correctly identifying which of their parameters are join criteria and which
      are search criteria. This sounds like a good thing to teach students. <g>

      The Firebird API supports the passing of parameters for WHERE criteria,
      which is a very useful feature when continually passing the same statement
      with a variety of search criteria. The structure of the query
      specification isn't changed by merely varying the values of search
      criteria, so the statement doesn't need to hit the server to return the
      metadata attributes to the client (a process known as "preparing" the
      query). It's one of the most effective ways to jack up performance in
      applications.

      However, when you change the values of JOIN criteria, you change the
      structure of the query specification - hence, a reprepare is
      required. When implicit join syntax is used, there is no choice but to
      reprepare each time a parameter value changes, since the parser cannot tell
      whether it is being asked to vary a search value or change the query
      specification.

      So, as well as being the only option for a query containing outer joins,
      the SQL-92 syntax is going to be the *better* choice for inner joins
      anywhere want to take advantage of variable parameters and surface a
      searching/drilling interface (i.e. the typically optimised client/server
      interface!)

      A tip for you and your students regarding joins: IB and Fb are not equal
      in this area. IB permits a select statement to be submitted without table
      identifiers on column names, which can give rise to ambiguous output that
      often remains undetected unless subjected to rigorous QA. Fb does not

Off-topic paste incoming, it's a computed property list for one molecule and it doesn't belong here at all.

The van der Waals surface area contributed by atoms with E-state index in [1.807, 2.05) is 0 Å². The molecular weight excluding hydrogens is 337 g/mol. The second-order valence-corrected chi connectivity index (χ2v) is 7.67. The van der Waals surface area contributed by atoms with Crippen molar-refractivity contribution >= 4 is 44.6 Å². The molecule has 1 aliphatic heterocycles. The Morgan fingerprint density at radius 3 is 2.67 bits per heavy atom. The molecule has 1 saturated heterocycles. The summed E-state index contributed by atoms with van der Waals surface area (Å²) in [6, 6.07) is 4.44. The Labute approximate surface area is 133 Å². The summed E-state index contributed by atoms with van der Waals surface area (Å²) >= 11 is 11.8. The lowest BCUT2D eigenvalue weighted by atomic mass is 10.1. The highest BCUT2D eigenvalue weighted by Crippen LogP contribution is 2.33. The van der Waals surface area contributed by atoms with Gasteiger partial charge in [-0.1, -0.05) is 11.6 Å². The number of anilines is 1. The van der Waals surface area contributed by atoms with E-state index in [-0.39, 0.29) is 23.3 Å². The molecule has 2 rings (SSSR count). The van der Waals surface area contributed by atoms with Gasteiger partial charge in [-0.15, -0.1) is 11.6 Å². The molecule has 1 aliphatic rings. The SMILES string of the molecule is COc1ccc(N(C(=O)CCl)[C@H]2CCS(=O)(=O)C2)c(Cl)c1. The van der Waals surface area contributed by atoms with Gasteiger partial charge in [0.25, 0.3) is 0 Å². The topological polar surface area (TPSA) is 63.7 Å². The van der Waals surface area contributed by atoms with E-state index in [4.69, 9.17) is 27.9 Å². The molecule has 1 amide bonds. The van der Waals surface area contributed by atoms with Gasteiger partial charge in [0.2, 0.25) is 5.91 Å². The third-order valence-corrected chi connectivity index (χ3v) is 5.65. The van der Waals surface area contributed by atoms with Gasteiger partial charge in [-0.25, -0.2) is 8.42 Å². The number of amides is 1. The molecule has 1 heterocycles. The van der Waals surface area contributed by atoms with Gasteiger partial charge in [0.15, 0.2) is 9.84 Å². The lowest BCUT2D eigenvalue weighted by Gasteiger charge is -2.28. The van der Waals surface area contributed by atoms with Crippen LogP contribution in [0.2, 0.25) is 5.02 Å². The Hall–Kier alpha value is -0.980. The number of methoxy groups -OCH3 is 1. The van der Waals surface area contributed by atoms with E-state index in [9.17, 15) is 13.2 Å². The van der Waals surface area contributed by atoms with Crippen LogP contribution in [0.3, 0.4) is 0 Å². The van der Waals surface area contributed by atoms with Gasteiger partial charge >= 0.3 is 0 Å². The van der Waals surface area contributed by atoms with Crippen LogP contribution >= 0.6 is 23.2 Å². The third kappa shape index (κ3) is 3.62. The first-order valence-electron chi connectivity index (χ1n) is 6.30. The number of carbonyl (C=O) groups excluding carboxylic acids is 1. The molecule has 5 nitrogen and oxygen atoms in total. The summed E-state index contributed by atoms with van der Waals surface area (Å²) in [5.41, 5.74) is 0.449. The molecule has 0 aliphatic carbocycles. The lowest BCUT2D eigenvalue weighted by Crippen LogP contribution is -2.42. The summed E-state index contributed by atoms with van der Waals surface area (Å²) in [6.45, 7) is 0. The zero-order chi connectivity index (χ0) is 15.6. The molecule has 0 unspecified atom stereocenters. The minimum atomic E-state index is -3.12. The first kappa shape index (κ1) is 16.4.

permit unqualified column names in joined sets *at all* and will barf them
      up noisily. This also provides an interesting learning experience for
      students. <g>

      Helen
    • Marco Bommelj√©
      Hi Hellen, Arno and others, Thanks for the explanations. You re a big help. It seems that I still do not know the complete SQL-92 standards by heart. (I did
      Message 2 of 5 , Nov 14, 2002
      • 0 Attachment
        Hi Hellen, Arno and others,

        Thanks for the explanations. You're a big help.

        It seems that I still do not know the complete SQL-92 standards by
        heart. (I did read Melton's book and worked thru the SQL Standard
        Handbook by Cannan & Otten.)

        So, to summarize:

        SQL:
        * the WHERE clause is related to the results of FROM clause
        * conditions in the ON are directly related to the table references
        IB/FB:
        * changed parameters in ON: query is re-prepared
        * changed parameters in WHERE: prepared query is unaffected
        LEARNING EXPERIENCE:
        * No more SQL-89 JOINs (ambiguous, inefficient when params change)
        * Always use correlation names in JOINs to avoid ambiguous col refs
        * Choose Firebird.

        Cheers,
        Marco
      Your message has been successfully submitted and would be delivered to recipients shortly.